Residents on the Isle of Coll have taken to “walking and cycling” and leaving cars on the mainland as fuel prices hit £2.38 a litre on the island.
Islanders are said to have the highest pump price in the UK and the fuel duty discount has not touched the sides of bringing the cost below £2.35 – let alone the £2 mark.
With prices across the country continuing to rise due to an increase in oil prices, a 5p per litre duty reduction on fuel has failed to impress people across the region.
Coll Community Council chairman Rob Wainwright said: “When I went away on holiday the cost was £2.10 a litre for diesel.
‘It reflects the cost of living all over’
“I had not realised it had risen so high, but a new tanker delivered fuel to the island. It is expensive.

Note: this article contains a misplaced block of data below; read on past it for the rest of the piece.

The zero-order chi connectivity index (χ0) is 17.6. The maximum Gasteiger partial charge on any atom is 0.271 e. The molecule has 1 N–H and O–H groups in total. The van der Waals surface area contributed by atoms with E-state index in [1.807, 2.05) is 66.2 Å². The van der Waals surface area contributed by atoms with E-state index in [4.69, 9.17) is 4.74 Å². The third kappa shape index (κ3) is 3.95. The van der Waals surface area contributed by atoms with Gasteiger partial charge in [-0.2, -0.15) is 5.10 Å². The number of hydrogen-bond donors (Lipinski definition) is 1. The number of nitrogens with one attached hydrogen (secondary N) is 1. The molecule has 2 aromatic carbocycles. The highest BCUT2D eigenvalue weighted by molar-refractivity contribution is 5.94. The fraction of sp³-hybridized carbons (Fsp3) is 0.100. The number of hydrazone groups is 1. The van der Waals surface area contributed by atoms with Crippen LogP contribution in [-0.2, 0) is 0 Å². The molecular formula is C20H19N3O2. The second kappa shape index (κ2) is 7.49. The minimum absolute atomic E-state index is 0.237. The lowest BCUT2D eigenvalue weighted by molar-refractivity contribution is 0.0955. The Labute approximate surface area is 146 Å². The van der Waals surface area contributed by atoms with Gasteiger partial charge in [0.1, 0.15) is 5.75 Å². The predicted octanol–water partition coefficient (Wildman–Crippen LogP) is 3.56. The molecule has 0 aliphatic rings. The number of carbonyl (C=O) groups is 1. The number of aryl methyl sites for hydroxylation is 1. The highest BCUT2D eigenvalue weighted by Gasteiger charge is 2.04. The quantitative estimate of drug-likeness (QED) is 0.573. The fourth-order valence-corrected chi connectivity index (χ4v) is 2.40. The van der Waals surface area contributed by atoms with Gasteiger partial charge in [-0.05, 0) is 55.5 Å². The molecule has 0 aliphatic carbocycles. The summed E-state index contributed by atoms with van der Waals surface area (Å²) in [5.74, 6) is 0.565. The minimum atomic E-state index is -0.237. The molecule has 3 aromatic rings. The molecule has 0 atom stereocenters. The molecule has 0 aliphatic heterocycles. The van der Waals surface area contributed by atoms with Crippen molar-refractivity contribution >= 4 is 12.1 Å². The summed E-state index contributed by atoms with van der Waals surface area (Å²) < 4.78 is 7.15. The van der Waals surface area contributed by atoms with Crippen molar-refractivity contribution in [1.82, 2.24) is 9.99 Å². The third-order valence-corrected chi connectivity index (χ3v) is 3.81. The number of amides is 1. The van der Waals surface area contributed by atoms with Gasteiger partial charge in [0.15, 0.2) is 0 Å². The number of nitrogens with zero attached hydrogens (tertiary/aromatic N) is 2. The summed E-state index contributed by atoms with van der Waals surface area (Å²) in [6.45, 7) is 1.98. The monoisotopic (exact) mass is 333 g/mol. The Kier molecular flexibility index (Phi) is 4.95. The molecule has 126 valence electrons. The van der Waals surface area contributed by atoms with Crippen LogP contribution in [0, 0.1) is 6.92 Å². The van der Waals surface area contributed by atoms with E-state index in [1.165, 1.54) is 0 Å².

“It reflects the cost of living all over.”
The former Scottish Rugby Union captain continued: “Shop prices are the highest in the country as well. And that has nothing to do with shop owners and much more to do with freight costs.
“The cost of living on an island is incredibly high. And like many things it makes life hard for those on lower incomes.
“Some islanders can afford to travel to Oban to get cheaper fuel and cheaper food – but many can’t afford to do that.”
‘We leave the car in Oban and walk and cycle on the island’
One resident, who asked not to be named so as not to offend the business on the island, said: “We have all taken to leaving the car in Oban and walking and cycling on the island.
Diesel on Isle of Coll £2.38 pic.twitter.com/BWo72HuCEC
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“If you think the petrol prices are high, you should see the other prices islanders throughout Scotland have to pay.
“We have had a cost of living crisis for decades – everyone else is just catching up.”
Yesterday we reported that people in Lochaline, in the Morvern peninsula are now paying £2.03 per litre.
It had been hoped the chancellor’s decision to reduce fuel would have eased the costs for families.